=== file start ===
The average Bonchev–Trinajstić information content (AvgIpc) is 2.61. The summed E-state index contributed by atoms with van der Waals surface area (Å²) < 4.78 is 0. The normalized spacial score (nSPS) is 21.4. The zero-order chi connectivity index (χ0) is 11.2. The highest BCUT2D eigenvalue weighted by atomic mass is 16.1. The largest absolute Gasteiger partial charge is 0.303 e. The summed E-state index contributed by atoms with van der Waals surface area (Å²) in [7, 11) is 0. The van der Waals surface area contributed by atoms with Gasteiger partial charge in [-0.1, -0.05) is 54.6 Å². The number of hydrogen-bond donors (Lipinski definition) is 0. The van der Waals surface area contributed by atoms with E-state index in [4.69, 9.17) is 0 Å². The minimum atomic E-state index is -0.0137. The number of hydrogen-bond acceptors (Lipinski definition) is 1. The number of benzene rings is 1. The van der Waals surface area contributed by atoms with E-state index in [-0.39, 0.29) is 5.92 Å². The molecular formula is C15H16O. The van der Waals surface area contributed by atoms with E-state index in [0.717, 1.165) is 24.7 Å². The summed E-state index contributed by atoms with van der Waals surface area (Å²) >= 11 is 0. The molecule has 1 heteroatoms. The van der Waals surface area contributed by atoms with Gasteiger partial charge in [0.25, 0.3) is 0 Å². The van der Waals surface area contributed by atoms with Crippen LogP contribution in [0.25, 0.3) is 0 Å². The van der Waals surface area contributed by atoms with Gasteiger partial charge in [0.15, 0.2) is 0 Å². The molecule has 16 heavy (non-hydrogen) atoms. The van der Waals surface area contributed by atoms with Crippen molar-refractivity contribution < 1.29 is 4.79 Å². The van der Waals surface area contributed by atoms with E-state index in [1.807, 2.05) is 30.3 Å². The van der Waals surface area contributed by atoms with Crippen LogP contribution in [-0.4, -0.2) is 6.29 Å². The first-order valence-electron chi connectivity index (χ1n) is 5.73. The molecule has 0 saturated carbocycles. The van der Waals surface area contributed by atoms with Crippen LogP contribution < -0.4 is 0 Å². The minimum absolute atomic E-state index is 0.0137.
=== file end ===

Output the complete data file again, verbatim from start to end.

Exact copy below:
The average Bonchev–Trinajstić information content (AvgIpc) is 2.61. The summed E-state index contributed by atoms with van der Waals surface area (Å²) < 4.78 is 0. The normalized spacial score (nSPS) is 21.4. The zero-order chi connectivity index (χ0) is 11.2. The highest BCUT2D eigenvalue weighted by atomic mass is 16.1. The largest absolute Gasteiger partial charge is 0.303 e. The summed E-state index contributed by atoms with van der Waals surface area (Å²) in [7, 11) is 0. The van der Waals surface area contributed by atoms with Gasteiger partial charge in [-0.1, -0.05) is 54.6 Å². The number of hydrogen-bond donors (Lipinski definition) is 0. The van der Waals surface area contributed by atoms with E-state index in [4.69, 9.17) is 0 Å². The minimum atomic E-state index is -0.0137. The number of hydrogen-bond acceptors (Lipinski definition) is 1. The number of benzene rings is 1. The van der Waals surface area contributed by atoms with E-state index in [-0.39, 0.29) is 5.92 Å². The molecular formula is C15H16O. The van der Waals surface area contributed by atoms with E-state index in [0.717, 1.165) is 24.7 Å². The summed E-state index contributed by atoms with van der Waals surface area (Å²) >= 11 is 0. The molecule has 1 heteroatoms. The van der Waals surface area contributed by atoms with Gasteiger partial charge in [0.25, 0.3) is 0 Å². The van der Waals surface area contributed by atoms with Crippen LogP contribution in [0.25, 0.3) is 0 Å². The van der Waals surface area contributed by atoms with Gasteiger partial charge in [0.15, 0.2) is 0 Å². The molecule has 16 heavy (non-hydrogen) atoms. The van der Waals surface area contributed by atoms with Crippen molar-refractivity contribution < 1.29 is 4.79 Å². The van der Waals surface area contributed by atoms with E-state index in [1.807, 2.05) is 30.3 Å². The van der Waals surface area contributed by atoms with Crippen LogP contribution in [-0.4, -0.2) is 6.29 Å². The first-order valence-electron chi connectivity index (χ1n) is 5.73. The molecule has 0 saturated carbocycles. The van der Waals surface area contributed by atoms with Crippen LogP contribution < -0.4 is 0 Å². The minimum absolute atomic E-state index is 0.0137.